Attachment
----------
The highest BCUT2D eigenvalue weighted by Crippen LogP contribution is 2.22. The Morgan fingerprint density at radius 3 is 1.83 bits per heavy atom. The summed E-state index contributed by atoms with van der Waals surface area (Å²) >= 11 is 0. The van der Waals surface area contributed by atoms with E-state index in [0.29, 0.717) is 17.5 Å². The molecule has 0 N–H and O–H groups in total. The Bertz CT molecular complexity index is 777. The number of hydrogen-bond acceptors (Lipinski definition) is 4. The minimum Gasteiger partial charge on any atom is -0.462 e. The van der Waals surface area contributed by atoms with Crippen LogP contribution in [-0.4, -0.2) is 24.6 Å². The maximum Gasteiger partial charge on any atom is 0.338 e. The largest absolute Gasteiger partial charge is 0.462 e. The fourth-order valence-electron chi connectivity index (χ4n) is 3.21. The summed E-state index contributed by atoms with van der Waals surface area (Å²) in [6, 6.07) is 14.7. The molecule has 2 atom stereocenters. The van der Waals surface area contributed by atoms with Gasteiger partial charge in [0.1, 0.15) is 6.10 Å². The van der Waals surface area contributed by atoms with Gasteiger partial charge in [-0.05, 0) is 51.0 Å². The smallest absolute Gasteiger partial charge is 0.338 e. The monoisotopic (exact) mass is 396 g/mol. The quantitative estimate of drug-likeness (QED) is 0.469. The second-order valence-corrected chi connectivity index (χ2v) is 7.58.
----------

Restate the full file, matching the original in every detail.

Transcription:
The highest BCUT2D eigenvalue weighted by Crippen LogP contribution is 2.22. The Morgan fingerprint density at radius 3 is 1.83 bits per heavy atom. The summed E-state index contributed by atoms with van der Waals surface area (Å²) >= 11 is 0. The van der Waals surface area contributed by atoms with E-state index in [0.29, 0.717) is 17.5 Å². The molecule has 0 N–H and O–H groups in total. The Bertz CT molecular complexity index is 777. The number of hydrogen-bond acceptors (Lipinski definition) is 4. The minimum Gasteiger partial charge on any atom is -0.462 e. The van der Waals surface area contributed by atoms with Crippen LogP contribution in [-0.4, -0.2) is 24.6 Å². The maximum Gasteiger partial charge on any atom is 0.338 e. The largest absolute Gasteiger partial charge is 0.462 e. The fourth-order valence-electron chi connectivity index (χ4n) is 3.21. The summed E-state index contributed by atoms with van der Waals surface area (Å²) in [6, 6.07) is 14.7. The molecule has 2 atom stereocenters. The van der Waals surface area contributed by atoms with Gasteiger partial charge in [0.1, 0.15) is 6.10 Å². The van der Waals surface area contributed by atoms with Gasteiger partial charge in [-0.05, 0) is 51.0 Å². The smallest absolute Gasteiger partial charge is 0.338 e. The monoisotopic (exact) mass is 396 g/mol. The quantitative estimate of drug-likeness (QED) is 0.469. The second-order valence-corrected chi connectivity index (χ2v) is 7.58.